I worked with Morgan Neville on his documentary about Amar Bose filmed on location at various parts of MIT where Bose was a student and he designed where the CSO performs, the Kresge Auditorium.  Anytime you work with artists of different fields, it gives you a broader sense of your own idiom.  It was an inspiring and rewarding experience.

SC:  When you are not conducting, you are also a lecturer and writer.  Any new projects you’d like to let people know about?

CW:  We are busy planning lots of great things for our 45th anniversary season next year including a newly commissioned ballet of Prokofiev’s Romeo and Juliet. We also hope to commission a new work for our Family Concert series as well as continue to highlight diverse and relevant programming that inspires our audiences. I think it will be our most challenging and rewarding season yet.

Cambridge Symphony Orchestra’s latest show, ‘Angels and Heroes will be held Sunday, March 17 at Kresage Auditorium at MIT.  Click here for more information on Cambridge Symphony Orchestra and for tickets.

REVIEW: Inspiring documentary ‘Won’t You Be My Neighbor’ more than a beautiful day in the neighborhood

“It’s such a good feeling to know we are lifelong friends,” was Mr. Rogers final words as he closed out his show, Mr. Rogers Neighborhoodin 2001.  However, the impact he has had on the world is timeless.

Though The Sleepless Critic usually tackles the very best in music and theatre, one has to make an exception to express the rare, extraordinary quality in Morgan Neville’s Won’t You Be My Neighbor, a moving, deeply personal documentary which highlights Mr. Rogers Neighborhood, a children’s show that was unconventionally the best in television and ran from 1968 through 2001 on PBS.  The film is currently in limited release.  Click here for more information and ticket availability.

This is not to say Won’t You Be My Neighbor didn’t explore the power of music.  American cellist Yo-Yo Ma appeared on Mr. Rogers Neighborhood at a young age and shared his exceptional musical talent.

Mr. Rogers also used music as a powerful tool to influence his viewers such as with his original song, It’s You I Like.   An introvert from childhood, Mr. Rogers often expressed his feelings through music.  This inspiring documentary opens with Mr. Rogers offering a metaphor on the piano about life’s difficult transitions.  He expressed how easy it may be to get from a C note to a D, but how challenging it is to transition from an F to an F sharp, paralleling the challenges children face growing up.  His dedication to children through television offered children support on how to overcome the hardships of life and feel like they have a unique importance in this world.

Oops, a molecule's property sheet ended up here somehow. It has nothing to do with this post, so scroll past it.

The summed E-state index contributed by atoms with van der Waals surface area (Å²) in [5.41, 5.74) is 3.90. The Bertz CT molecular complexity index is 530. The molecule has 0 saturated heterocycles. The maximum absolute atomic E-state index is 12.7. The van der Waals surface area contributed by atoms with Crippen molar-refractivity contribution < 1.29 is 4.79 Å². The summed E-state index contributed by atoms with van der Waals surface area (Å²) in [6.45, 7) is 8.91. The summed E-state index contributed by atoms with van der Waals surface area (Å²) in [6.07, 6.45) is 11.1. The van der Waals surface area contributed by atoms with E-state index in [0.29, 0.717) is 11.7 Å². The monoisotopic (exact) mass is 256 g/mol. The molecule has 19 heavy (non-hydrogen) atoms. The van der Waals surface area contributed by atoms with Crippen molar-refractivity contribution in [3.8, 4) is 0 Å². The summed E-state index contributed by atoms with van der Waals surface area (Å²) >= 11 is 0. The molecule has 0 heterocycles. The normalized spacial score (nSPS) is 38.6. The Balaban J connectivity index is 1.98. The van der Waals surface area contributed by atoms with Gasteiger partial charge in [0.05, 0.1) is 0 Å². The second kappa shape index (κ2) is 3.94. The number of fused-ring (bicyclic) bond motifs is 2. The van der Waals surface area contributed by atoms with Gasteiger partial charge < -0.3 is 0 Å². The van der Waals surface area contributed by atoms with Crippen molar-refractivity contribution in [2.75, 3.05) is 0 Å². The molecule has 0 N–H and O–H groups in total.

The film draws from Mr. Rogers’s charisma, which softened the toughest of hearts with his assertion that everyone either had love or lacked it.  Through his family members, cast, crew, and some of his adversaries, it is a balanced portrayal of an ordained minister with a simple purpose, a purpose that was not always understood.  Nonetheless, Won’t You Be My Neighbor is an important film that has navigated generations of children through grief, assassination, divorce, disabilities, and other hardships, providing glimpses into devastation in recent history such as war, the Challenger tragedy, and 9/11.

Won’t You Be My Neighbor was also not without its own sense of humor from backstage antics to show parodies.  However, the best quality of Won’t You Be My Neighbor is, like a good neighbor, Mr. Rogers had a warm smile and an open door, and he genuinely cared.  That’s an awful lot of comfort in a troubled world.

For Performing Arts news, interviews, reviews, and much more in Boston and beyond, follow us on Facebook @sleeplesscritic and subscribe.

See Boston Marathon film documentary ‘Boston’ nationwide for one night only

Finding strength and endurance in life’s challenges is easier said than done, especially when it comes to one of the most cherished and epic races in history.  Hailed as one of the most demanding marathons since its inception in 1897, for many, The Boston Marathon encapsulates a lifelong goal.  It takes the utmost endurance, agility, stamina, and determination for some the fastest runners in the world to conquer and suffer through the Boston Marathon’s annual awe-inspiring journey from Hopkinton to Boston.  Boston invites audiences to hear a few of those extraordinary stories and more for just one night on Wednesday, April 19.